“That’s an interesting accent, what part of London are you from?!”

The daughters laughed, I chuckled, the mother glared.

“Is that supposed to be funny? Do you really this jokes are appropriate when my child is seriously ill?” 

SHOT DOWN! He sheepishly apologised! Seriously though, lighten up! The joke however, made the whole experience very awkward. Both of us were treated to glares for apparently not taking this life and death emergency seriously enough. What annoys me is that these people call an ambulance and then don’t respect the staff on them. I can only assume she called because she was worried and wanted some medical professionals to help. We arrived, looked, assessed, took a full history and came up with an impression of what we thought was going on, a diagnosis and a list for a differential diagnosis'. We see up to 12 patients a shift, 3-5 shifts a week, 52 weeks of the year. That equates to about 2000 patients a year. We know when a patient is ill, we know when a patient is on death's door and we know when a patient has vomited and wants to go to sleep. Why not call a taxi if you are going to ignore the ambulance crew? They will be able to do exactly what we are doing and probably won’t make any jokes.

People really need to take life less seriously and lighten up. I know that something trivial for one person can be an emergency to someone else but some people really need a reality check! If you call 999 and a paramedic tells you that everything is okay and a 2 year old vomiting once isn’t anything to worry about DON’T tell them they are wrong. Life is too short to be so bloody uptight! Chill your frickin’ beans!


  1. I can kind of half understand if she was the neurotic mother of her first child, but her third? Surely she's seen it all before? I would never think of calling an ambulance if my 17 month old chundered. It happens!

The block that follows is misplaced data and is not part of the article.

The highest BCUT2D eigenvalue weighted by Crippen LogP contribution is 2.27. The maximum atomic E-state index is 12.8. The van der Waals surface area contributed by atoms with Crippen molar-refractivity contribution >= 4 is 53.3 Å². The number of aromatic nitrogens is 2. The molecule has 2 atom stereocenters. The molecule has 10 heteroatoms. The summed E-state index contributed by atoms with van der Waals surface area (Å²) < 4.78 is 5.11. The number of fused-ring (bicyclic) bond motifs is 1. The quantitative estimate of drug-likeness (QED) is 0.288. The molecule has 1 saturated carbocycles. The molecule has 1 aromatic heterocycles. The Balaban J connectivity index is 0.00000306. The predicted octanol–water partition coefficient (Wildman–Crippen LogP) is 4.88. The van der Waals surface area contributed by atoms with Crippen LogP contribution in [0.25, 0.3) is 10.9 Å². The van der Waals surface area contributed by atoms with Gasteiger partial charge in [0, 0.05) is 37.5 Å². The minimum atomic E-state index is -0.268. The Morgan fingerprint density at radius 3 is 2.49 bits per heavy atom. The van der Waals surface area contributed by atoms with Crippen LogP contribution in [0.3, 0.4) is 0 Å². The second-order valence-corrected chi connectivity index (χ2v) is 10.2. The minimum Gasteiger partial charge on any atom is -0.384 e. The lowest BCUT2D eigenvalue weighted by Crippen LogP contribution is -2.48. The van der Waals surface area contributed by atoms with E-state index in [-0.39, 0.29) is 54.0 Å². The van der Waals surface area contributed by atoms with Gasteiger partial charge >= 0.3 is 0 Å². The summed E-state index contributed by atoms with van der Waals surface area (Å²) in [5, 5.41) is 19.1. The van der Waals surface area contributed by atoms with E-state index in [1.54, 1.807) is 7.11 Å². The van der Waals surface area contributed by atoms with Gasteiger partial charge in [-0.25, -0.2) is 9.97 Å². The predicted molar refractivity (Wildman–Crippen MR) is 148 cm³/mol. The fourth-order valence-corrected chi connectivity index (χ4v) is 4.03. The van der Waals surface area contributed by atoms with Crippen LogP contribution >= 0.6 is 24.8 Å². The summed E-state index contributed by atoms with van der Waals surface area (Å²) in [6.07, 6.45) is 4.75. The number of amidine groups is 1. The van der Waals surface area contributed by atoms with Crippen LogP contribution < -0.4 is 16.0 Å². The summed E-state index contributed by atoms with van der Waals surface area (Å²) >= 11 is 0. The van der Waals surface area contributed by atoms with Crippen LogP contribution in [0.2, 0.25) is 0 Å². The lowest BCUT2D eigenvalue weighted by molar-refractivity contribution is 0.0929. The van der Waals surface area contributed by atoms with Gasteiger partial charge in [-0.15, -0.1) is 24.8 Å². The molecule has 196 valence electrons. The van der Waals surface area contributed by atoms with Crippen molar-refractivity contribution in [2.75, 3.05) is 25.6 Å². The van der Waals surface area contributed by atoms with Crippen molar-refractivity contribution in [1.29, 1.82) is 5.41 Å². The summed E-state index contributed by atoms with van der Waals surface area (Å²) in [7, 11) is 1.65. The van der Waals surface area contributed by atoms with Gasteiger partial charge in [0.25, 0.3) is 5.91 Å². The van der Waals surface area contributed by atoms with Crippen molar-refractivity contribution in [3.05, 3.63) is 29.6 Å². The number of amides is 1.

2. Although I wouldn't call an ambulence I'm an emotophobe- so puking children do throw me into a blind panic. A lot of the patients you describe on this blog (though frustrating) seem to have mental health problems of some sort. (Eg: The woman who called one because she couldn't sleep.) I know there's no excuse to call an ambulence for stupid reasons- but I do wonder whether all these people are compeltely right in the head when they do it?
    Although the lazy ones who call it as a taxi need some serious consequences. I very much enjoyed your story of the nurse who kept a patient in for several hours and she missed her appointment. A good call!

    1. I don't deal with vomit well either!

    2. Is there a mental health diagnosis for "called an ambulance because she couldn't sleep"? Oh, I see. You've invented some new categories called "mental health problems of some sort" and "not completely right in the head". I'll let my psychiatrist know next time I see him.

  3. I had an ambulance called for me by NHS Direct because my son had croup. I knew he had croup. I wanted to know if it was contagious as it was the first time he'd had it since being in nursery, and I didn't want to share if I didn't need to. (I'm nice like that!) I also know, based on the other 78million times he'd had it, that it would last for around 5 nights, that he sounds like Darth Vader until about 7.30, when he's been up about an hour, and that he presents as pale, lethargic and absent, which is mainly due to the fact he's had no sleep because he's been coughing all night. Unfortunately that ambulance was called by NHS Direct, but weren't told it was NHS Direct, so thought I'd called them out for croup! He was taken in because his breathing was still Darth Vader ish, (and it was 7am) but we weren't seen until nearly 7:45, by which time the doctor who saw my bouncing child thought I was a neurotic mother until I explained about NHS Direct. He asked on what grounds they had sent an ambulance. I said it was after they had spoken to my 3 yr old on the phone..... He sighed, and said I wasn't the first. He did however, reassure me that the child had croup, and that he wasn't contagious. Child was in nursery by 8:30, and I was at work by 8:45. Ambulance were lovely, and stopped treating me like a neurotic mother when I said about NHS Direct, but up until that point, I wouldn't have blamed them, especially now I've read stories like yours!

    1. Always happy to go to croup! It is an airway obstruction after all!

  4. Well it makes a change from NHS Direct needlessly calling an ambulance for a chest pain that the patient doesn't have, and has never claimed to have. At least being called unnecessarily for croup creates a little bit of variety!